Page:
Best Landing Page To Collect Emails
Why are landing pages important?
Ask any Google Grant expert: What is the most important factor in generating conversions? Their answer will (and should be) your landing page. Your landing page is what will give you that magical 5% conversion rate for your business and ultimately bring in revenue. The way your landing page looks is significantly different than the structure of your landing page, which deals with technicalities like slugs, meta tags, etc.. The structure of your landing page is considered to be the landing page experience.
How should your landing page look?
Here we took an example from one of our clients on how your landing page should look once it's nicely put together. Use this as a reference; you can always make your own tweaks to suit your nonprofit.
A few notes before we break down our example: Make sure that sure your background is white and that the landing page matches the general color scheme that you chose for your website. We also recommend that the only clickable location on the page should be the button, as less place to click on the page will lead to more conversions.
The goal of this landing page is to convince users to provide their email in exchange for information they are looking for. In this example, Earth Watch is providing "Facts about sharks," a nicely put together in an infographic (see #5) for users who subscribe.
1) To start, logos typically appear at the top left of the screen. Make sure your logo is not an image link.
2) The image in this section must be related to what your landing page (and your nonprofit) is about.
3) Because our keyword focus was “facts about sharks”, we made sure our H1 tag (page title) had those exact words. We also took the extra step and made it white, so that it stands out from the image.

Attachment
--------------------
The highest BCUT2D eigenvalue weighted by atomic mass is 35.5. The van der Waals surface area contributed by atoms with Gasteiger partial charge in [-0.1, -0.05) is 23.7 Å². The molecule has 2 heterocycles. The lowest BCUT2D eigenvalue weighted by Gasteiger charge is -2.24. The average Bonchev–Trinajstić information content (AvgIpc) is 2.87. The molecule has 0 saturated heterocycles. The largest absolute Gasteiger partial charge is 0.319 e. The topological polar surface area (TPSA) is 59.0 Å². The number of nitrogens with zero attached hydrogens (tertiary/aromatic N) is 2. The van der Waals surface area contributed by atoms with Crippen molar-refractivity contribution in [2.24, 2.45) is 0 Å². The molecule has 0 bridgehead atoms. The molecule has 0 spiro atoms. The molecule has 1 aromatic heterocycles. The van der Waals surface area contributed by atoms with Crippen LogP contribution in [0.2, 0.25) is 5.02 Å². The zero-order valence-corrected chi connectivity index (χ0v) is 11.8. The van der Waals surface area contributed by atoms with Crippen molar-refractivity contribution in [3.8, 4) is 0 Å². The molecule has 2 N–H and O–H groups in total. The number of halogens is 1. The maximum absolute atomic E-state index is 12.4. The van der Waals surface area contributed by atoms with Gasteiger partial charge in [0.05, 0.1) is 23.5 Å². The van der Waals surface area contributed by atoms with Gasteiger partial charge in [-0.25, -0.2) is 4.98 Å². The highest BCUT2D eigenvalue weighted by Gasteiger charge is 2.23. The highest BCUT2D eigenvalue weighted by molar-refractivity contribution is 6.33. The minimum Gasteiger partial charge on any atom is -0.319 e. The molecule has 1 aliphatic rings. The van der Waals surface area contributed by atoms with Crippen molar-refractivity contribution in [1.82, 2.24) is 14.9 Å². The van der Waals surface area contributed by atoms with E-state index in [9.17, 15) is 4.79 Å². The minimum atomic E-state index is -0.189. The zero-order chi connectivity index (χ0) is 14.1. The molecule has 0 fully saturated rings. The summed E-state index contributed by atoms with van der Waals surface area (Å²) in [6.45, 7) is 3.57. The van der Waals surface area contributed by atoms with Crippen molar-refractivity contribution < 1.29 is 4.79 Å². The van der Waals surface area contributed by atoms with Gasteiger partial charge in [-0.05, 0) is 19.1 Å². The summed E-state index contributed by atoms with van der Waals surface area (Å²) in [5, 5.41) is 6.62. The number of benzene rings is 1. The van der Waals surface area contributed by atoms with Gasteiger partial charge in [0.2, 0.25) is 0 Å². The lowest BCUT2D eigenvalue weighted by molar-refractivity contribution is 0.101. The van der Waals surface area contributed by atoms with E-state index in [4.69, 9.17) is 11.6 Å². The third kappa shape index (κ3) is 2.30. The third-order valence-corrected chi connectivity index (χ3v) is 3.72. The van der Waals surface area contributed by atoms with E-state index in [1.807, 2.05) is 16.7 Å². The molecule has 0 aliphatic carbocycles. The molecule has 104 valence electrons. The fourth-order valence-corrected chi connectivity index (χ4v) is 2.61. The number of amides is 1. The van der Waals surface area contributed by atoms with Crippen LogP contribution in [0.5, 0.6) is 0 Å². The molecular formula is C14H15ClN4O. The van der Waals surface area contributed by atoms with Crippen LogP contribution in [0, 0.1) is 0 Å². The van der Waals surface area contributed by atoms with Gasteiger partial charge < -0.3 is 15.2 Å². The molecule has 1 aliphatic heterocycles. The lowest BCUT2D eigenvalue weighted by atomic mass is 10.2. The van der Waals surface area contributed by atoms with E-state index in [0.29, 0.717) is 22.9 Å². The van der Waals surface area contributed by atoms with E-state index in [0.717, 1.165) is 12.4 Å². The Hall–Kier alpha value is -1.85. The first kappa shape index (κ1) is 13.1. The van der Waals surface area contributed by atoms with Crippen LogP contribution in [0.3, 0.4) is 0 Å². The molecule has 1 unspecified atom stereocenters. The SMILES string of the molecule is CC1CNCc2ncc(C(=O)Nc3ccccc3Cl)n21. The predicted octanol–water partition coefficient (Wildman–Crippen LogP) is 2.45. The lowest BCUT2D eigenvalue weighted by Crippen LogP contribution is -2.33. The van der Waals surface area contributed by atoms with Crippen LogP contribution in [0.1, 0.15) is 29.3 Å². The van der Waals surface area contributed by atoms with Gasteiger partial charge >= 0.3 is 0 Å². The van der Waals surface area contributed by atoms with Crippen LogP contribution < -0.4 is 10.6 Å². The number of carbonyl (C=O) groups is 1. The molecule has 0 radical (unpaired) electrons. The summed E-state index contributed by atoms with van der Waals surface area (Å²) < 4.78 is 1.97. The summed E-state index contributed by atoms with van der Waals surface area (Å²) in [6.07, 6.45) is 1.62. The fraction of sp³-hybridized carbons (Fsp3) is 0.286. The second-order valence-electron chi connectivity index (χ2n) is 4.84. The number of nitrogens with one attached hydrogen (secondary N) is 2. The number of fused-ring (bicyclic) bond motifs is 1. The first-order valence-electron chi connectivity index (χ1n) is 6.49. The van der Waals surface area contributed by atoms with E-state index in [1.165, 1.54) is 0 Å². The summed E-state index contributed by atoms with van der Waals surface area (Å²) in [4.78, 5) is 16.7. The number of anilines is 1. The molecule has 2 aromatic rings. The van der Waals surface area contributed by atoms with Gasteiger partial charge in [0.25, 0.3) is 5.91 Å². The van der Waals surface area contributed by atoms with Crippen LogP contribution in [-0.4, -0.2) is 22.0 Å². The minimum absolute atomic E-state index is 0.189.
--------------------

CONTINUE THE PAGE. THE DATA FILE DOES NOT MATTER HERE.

4) This description give a small description of the landing page and its purpose. A title and paragraph is sufficient.
5) EarthWatch, like previously stated, provides a free infographic on shark facts for everyone who subscribes. On the landing page they provide a small image of what that infographic looks like. Visuals are a must and we suggest using Piktochart to help you create free infographics for your landing page.
6) Give a few bullet points detailing what users will get when they sign up.
7) Have a simple form with a title that matches what you're offering. This form should have no more than 3 fields: first name, last name, and email. As an optional step, you could also put a line where they can add their phone number and fill out a checklist, which could be used by your nonprofit to learn more about your subscriber.
8) Add a privacy line below the button. A simple line like "100% Privacy Guaranteed" should do it.
9) Include a testimonial from a volunteer or a current monthly donor completely with a headshot or photo of the person. This a small but good step at demonstrating your credibility.
Thank you and content landing pages.
When collecting email subscriptions, make sure to have a thank you/content landing page to match your subscription page.
After the user subscribes to your newsletter, they should be re-directed to a separate page thanking them for their subscription. Aa conversion code can be added for this thank you page. A conversion code will allow you to track what a user searched and which ad they clicked on that created the conversion.
Below the thank you message you'll want to include the content the user was searching for to begin with. Referring back to our example, below the thank you message would be the infographic on the "facts about sharks."